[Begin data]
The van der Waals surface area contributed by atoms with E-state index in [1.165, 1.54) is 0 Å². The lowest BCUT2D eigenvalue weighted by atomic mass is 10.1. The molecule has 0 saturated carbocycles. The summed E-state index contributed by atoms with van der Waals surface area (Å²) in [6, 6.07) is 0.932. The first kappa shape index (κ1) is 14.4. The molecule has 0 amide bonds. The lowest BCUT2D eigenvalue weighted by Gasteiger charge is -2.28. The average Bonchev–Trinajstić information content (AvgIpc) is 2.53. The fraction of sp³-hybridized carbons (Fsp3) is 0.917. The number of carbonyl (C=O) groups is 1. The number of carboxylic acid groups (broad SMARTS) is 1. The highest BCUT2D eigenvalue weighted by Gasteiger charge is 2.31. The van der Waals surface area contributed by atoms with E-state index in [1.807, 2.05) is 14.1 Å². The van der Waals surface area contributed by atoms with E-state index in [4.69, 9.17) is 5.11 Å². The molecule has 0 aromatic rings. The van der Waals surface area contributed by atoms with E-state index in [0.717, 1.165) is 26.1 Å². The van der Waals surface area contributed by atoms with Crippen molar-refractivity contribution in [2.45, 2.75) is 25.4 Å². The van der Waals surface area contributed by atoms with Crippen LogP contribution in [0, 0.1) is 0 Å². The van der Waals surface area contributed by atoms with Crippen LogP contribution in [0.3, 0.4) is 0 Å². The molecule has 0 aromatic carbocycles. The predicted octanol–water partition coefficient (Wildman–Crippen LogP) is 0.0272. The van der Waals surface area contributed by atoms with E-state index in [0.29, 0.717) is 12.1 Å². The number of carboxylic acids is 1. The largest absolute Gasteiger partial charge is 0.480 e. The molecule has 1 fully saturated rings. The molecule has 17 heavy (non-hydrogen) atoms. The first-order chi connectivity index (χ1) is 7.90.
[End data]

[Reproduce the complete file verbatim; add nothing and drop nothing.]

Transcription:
The van der Waals surface area contributed by atoms with E-state index in [1.165, 1.54) is 0 Å². The lowest BCUT2D eigenvalue weighted by atomic mass is 10.1. The molecule has 0 saturated carbocycles. The summed E-state index contributed by atoms with van der Waals surface area (Å²) in [6, 6.07) is 0.932. The first kappa shape index (κ1) is 14.4. The molecule has 0 amide bonds. The lowest BCUT2D eigenvalue weighted by Gasteiger charge is -2.28. The average Bonchev–Trinajstić information content (AvgIpc) is 2.53. The fraction of sp³-hybridized carbons (Fsp3) is 0.917. The number of carbonyl (C=O) groups is 1. The number of carboxylic acid groups (broad SMARTS) is 1. The highest BCUT2D eigenvalue weighted by Gasteiger charge is 2.31. The van der Waals surface area contributed by atoms with E-state index in [1.807, 2.05) is 14.1 Å². The van der Waals surface area contributed by atoms with E-state index in [4.69, 9.17) is 5.11 Å². The molecule has 0 aromatic rings. The van der Waals surface area contributed by atoms with E-state index in [0.717, 1.165) is 26.1 Å². The van der Waals surface area contributed by atoms with Crippen molar-refractivity contribution in [2.45, 2.75) is 25.4 Å². The van der Waals surface area contributed by atoms with Crippen LogP contribution in [0, 0.1) is 0 Å². The van der Waals surface area contributed by atoms with Crippen LogP contribution in [0.3, 0.4) is 0 Å². The molecule has 0 aromatic carbocycles. The predicted octanol–water partition coefficient (Wildman–Crippen LogP) is 0.0272. The van der Waals surface area contributed by atoms with E-state index in [0.29, 0.717) is 12.1 Å². The number of carboxylic acids is 1. The largest absolute Gasteiger partial charge is 0.480 e. The molecule has 1 fully saturated rings. The molecule has 17 heavy (non-hydrogen) atoms. The first-order chi connectivity index (χ1) is 7.90.